By Wendy Grafius, contributing writer
Implementation enables doctors to observe surgical instruments and exact target location during operation in real time, allowing patients to sleep through surgery and reduce anxiety associated
Cook Children’s Medical Center has become the first pediatric hospital in the nation to offer asleep deep brain stimulation (DBS) surgery to children afflicted with dystonia. Combining technologies from MRI Interventions and IMRIS, the neurosurgical procedure is part of a comprehensive Movement Disorder program at Cook Children’s and represents a groundbreaking collaboration of technology for improved patient quality of life.
Physiological and movement disorders such as essential tremor and dystonia are debilitating neurological illnesses that cause involuntary muscle contractions and painful muscle contortions. For some patients, medication does not provide adequate treatment, leading to DBS as an important therapeutic option. DBS involves implanting electrodes into the brain and a brain “pacemaker” under the skin of the chest and normally, in a second surgery, connecting the two. Additionally, the therapy is typically performed on awake patients so that the surgeon can assess placement of the wires by observing the effect of stimulation in certain areas of the brain. Unfortunately, dystonia patients and children, in particular, do not tolerate this procedure well due to involuntary movements and the anxiety of awake surgery.
At Cook Children’s, clinicians are utilizing the VISIUS Surgical Theatre image guided therapy solution from IMRIS and combining it with MRI Interventions’ ClearPoint platform for performing minimally invasive surgical procedures. “The VISIUS iMRI and ClearPoint guidance platform make DBS surgery an option for these children,” said Dr. John Honeycutt, Cook Children’s department of neurosurgery’s medical director who performed the first two pediatric asleep DBS procedures in November 2013. “It is very difficult for children to remain awake during surgery, and the real-time intraoperative visualization and guidance we use with these technologies means they do not have to.”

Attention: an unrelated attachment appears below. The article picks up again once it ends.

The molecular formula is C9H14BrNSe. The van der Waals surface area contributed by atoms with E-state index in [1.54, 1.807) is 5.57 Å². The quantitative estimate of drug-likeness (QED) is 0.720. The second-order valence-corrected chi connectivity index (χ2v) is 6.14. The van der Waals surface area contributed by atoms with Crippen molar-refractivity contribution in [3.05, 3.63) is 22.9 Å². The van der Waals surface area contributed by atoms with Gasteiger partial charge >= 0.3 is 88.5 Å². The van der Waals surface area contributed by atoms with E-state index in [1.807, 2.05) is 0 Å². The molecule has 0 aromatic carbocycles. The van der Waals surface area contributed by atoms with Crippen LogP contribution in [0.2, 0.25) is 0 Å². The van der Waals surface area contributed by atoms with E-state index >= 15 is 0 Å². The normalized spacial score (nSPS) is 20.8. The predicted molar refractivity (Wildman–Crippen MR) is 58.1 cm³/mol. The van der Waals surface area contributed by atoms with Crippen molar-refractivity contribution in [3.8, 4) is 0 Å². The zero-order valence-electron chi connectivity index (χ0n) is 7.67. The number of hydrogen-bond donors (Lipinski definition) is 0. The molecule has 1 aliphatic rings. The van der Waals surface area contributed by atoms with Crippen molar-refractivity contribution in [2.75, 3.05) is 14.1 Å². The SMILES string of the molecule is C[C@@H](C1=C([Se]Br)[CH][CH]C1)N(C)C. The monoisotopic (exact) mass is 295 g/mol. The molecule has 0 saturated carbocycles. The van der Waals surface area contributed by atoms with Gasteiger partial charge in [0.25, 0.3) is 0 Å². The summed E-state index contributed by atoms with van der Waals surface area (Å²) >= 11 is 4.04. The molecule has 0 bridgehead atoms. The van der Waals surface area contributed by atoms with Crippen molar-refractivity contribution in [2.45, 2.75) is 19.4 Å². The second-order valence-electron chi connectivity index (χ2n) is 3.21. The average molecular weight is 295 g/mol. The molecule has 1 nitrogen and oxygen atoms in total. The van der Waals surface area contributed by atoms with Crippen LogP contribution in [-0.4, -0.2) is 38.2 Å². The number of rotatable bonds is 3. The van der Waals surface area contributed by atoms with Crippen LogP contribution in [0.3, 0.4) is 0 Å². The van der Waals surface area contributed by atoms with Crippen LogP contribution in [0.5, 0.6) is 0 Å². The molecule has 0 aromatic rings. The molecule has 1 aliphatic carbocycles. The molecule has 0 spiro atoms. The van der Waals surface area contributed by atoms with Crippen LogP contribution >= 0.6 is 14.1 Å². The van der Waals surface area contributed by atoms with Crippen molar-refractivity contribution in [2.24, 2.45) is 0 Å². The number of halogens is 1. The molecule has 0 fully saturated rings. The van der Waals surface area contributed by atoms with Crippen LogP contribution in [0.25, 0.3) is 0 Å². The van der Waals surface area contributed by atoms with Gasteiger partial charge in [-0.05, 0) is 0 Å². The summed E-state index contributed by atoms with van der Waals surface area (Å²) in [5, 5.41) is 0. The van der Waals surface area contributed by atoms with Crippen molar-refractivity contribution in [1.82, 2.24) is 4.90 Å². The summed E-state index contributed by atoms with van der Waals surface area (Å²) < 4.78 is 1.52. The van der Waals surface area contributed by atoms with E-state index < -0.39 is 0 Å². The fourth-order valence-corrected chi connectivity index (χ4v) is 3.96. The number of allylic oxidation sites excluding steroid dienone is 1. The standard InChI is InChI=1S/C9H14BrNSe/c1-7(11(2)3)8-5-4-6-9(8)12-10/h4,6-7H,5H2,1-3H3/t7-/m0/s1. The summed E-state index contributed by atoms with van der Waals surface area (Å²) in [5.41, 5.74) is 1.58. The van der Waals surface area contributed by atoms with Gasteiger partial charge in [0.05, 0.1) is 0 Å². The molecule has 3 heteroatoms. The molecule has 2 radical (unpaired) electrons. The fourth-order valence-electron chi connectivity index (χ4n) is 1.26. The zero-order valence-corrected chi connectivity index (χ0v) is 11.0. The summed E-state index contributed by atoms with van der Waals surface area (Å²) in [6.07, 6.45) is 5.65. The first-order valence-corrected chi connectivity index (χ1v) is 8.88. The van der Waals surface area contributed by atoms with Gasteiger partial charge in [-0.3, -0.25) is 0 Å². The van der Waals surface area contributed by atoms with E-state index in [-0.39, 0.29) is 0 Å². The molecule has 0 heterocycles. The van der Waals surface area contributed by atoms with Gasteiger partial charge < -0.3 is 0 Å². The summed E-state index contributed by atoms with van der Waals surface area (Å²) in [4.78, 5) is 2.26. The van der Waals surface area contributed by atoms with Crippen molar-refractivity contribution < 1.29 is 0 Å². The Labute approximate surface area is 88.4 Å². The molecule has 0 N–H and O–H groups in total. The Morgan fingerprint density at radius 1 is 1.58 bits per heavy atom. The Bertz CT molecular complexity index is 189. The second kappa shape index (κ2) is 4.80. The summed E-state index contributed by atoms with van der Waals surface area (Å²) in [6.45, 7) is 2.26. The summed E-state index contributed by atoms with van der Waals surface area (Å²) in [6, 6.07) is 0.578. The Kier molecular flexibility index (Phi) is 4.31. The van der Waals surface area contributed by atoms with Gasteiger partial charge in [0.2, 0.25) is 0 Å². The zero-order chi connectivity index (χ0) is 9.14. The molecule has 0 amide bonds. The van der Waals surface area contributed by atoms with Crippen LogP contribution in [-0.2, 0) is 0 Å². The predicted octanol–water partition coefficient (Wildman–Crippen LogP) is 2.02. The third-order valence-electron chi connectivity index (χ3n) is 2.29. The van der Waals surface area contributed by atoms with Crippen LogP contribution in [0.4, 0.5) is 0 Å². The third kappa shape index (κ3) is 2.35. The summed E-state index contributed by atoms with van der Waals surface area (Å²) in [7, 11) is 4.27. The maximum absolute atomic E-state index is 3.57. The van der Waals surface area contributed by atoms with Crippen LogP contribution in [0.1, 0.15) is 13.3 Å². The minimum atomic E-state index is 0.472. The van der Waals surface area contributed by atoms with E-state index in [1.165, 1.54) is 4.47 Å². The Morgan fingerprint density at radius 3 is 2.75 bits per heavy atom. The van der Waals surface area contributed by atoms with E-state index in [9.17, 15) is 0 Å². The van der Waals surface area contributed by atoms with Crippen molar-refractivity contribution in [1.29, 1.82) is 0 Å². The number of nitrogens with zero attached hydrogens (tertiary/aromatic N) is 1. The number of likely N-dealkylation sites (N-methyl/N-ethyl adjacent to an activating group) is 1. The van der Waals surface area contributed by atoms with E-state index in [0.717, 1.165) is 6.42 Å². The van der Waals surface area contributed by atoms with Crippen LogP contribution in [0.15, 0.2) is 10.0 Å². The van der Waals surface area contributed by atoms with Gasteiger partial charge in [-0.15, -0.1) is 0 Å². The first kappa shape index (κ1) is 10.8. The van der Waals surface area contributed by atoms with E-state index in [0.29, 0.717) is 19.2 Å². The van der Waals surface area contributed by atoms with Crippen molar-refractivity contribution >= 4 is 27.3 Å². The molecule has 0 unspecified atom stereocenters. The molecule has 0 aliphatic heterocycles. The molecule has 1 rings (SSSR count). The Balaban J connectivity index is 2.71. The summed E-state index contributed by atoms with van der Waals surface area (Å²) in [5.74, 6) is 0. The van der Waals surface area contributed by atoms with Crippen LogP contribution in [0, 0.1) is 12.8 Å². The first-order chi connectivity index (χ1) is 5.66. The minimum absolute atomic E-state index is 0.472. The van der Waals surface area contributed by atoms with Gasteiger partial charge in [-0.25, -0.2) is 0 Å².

The VISIUS iMRI at Cook Children’s brings high-field MRI on ceiling-mounted rails. The scanner moves between the operating room and a diagnostic room and provides high resolution MR images throughout the procedure without moving the patient. MRI Interventions’ ClearPoint enables minimally-invasive neurosurgical procedures under constant MRI guidance with superior soft tissue visualization. The clinician is able to visualize and choose the neurological target, determine a trajectory, and see the target on MR images as the electrode is inserted.
“As one of a select group of pediatric neurosurgical centers with an IMRIS iMRI today and one of the largest neurosurgical programs in the Southwest, we continue to demonstrate our institution’s commitment to the care of children with these complex neurological disorders,” said Honeycutt. “Our adoption of the ClearPoint system in the VISIUS iMRI to enable asleep DBS for these young patients is representative of this commitment.”
With nearly a century of service to North Texas, Cook Children’s Health Care System is a nonprofit pediatric organization composed of eight nationally-recognized companies: a 429-bed medical center, physician network, home health company, Northeast Hospital, pediatric surgery center, health plan, Health Services, Inc., and a health foundation. Based in Fort Worth, Texas, the system serves residents of six counties at more than 60 primary and specialty care locations, with additional referrals from approximately half of the expansive state. The medical center is one of seven pediatric hospitals nationwide to be named a Leapfrog Group’s Top Hospital, and has achieved Level II Trauma distinction. It has earned the Joint Commission’s Gold Seal of Approval and has Magnet designation. Additionally, Cook Children’s is the only free-standing pediatric healthcare network to make the 2010 Top 100 Integrated Healthcare Networks (IHN).
SOURCE: PR Newswire
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